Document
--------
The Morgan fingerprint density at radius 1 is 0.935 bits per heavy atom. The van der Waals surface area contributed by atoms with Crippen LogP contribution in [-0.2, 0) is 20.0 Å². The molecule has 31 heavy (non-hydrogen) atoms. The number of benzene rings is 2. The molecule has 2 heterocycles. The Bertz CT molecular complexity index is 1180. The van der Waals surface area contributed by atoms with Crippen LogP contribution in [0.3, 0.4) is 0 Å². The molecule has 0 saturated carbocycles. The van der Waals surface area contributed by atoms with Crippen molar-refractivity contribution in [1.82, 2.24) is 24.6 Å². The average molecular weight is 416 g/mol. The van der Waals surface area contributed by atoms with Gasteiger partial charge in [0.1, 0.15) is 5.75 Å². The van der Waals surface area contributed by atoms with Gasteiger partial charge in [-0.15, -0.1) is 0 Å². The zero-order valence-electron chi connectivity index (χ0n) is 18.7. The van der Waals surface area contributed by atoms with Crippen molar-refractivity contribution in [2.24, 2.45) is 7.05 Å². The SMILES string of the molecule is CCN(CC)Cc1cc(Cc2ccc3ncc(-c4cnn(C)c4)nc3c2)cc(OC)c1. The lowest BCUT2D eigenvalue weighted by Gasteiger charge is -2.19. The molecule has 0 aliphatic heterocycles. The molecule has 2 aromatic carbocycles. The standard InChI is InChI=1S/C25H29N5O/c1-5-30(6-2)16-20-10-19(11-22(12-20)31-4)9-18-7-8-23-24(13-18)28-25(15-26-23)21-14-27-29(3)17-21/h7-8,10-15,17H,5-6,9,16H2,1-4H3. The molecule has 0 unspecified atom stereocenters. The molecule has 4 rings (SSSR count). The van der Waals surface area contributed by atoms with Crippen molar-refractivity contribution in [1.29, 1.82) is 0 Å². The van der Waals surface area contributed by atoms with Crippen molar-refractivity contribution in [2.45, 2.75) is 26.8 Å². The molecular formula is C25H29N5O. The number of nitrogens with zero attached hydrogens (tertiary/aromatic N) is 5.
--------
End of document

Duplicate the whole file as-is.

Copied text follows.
The Morgan fingerprint density at radius 1 is 0.935 bits per heavy atom. The van der Waals surface area contributed by atoms with Crippen LogP contribution in [-0.2, 0) is 20.0 Å². The molecule has 31 heavy (non-hydrogen) atoms. The number of benzene rings is 2. The molecule has 2 heterocycles. The Bertz CT molecular complexity index is 1180. The van der Waals surface area contributed by atoms with Crippen LogP contribution in [0.3, 0.4) is 0 Å². The molecule has 0 saturated carbocycles. The van der Waals surface area contributed by atoms with Crippen molar-refractivity contribution in [1.82, 2.24) is 24.6 Å². The average molecular weight is 416 g/mol. The van der Waals surface area contributed by atoms with Gasteiger partial charge in [0.1, 0.15) is 5.75 Å². The van der Waals surface area contributed by atoms with Gasteiger partial charge in [-0.15, -0.1) is 0 Å². The zero-order valence-electron chi connectivity index (χ0n) is 18.7. The van der Waals surface area contributed by atoms with Crippen molar-refractivity contribution in [2.24, 2.45) is 7.05 Å². The SMILES string of the molecule is CCN(CC)Cc1cc(Cc2ccc3ncc(-c4cnn(C)c4)nc3c2)cc(OC)c1. The lowest BCUT2D eigenvalue weighted by Gasteiger charge is -2.19. The molecule has 0 aliphatic heterocycles. The molecule has 2 aromatic carbocycles. The standard InChI is InChI=1S/C25H29N5O/c1-5-30(6-2)16-20-10-19(11-22(12-20)31-4)9-18-7-8-23-24(13-18)28-25(15-26-23)21-14-27-29(3)17-21/h7-8,10-15,17H,5-6,9,16H2,1-4H3. The molecule has 0 unspecified atom stereocenters. The molecule has 4 rings (SSSR count). The van der Waals surface area contributed by atoms with Crippen molar-refractivity contribution in [1.29, 1.82) is 0 Å². The van der Waals surface area contributed by atoms with Crippen molar-refractivity contribution in [2.45, 2.75) is 26.8 Å². The molecular formula is C25H29N5O. The number of nitrogens with zero attached hydrogens (tertiary/aromatic N) is 5.